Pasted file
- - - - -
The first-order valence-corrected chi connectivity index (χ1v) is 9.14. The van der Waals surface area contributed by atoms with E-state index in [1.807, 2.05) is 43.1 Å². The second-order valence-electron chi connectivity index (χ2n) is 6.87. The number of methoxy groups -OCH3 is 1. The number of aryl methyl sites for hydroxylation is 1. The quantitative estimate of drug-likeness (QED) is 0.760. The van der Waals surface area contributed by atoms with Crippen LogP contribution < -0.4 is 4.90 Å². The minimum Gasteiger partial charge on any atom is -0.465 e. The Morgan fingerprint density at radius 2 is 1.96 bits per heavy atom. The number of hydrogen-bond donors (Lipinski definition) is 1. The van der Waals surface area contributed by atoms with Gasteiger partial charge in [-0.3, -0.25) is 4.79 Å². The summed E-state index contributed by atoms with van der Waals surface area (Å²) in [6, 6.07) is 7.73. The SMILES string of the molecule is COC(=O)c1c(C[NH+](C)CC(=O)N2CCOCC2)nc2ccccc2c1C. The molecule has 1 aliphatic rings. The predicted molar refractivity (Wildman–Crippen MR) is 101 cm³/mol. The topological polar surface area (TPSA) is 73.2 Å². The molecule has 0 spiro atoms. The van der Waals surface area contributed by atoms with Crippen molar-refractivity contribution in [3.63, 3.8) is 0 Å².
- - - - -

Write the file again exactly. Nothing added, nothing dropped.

The first-order valence-corrected chi connectivity index (χ1v) is 9.14. The van der Waals surface area contributed by atoms with E-state index in [1.807, 2.05) is 43.1 Å². The second-order valence-electron chi connectivity index (χ2n) is 6.87. The number of methoxy groups -OCH3 is 1. The number of aryl methyl sites for hydroxylation is 1. The quantitative estimate of drug-likeness (QED) is 0.760. The van der Waals surface area contributed by atoms with Crippen LogP contribution < -0.4 is 4.90 Å². The minimum Gasteiger partial charge on any atom is -0.465 e. The Morgan fingerprint density at radius 2 is 1.96 bits per heavy atom. The number of hydrogen-bond donors (Lipinski definition) is 1. The van der Waals surface area contributed by atoms with Gasteiger partial charge in [-0.3, -0.25) is 4.79 Å². The summed E-state index contributed by atoms with van der Waals surface area (Å²) in [6, 6.07) is 7.73. The SMILES string of the molecule is COC(=O)c1c(C[NH+](C)CC(=O)N2CCOCC2)nc2ccccc2c1C. The molecule has 1 aliphatic rings. The predicted molar refractivity (Wildman–Crippen MR) is 101 cm³/mol. The topological polar surface area (TPSA) is 73.2 Å². The molecule has 0 spiro atoms. The van der Waals surface area contributed by atoms with Crippen molar-refractivity contribution in [3.63, 3.8) is 0 Å².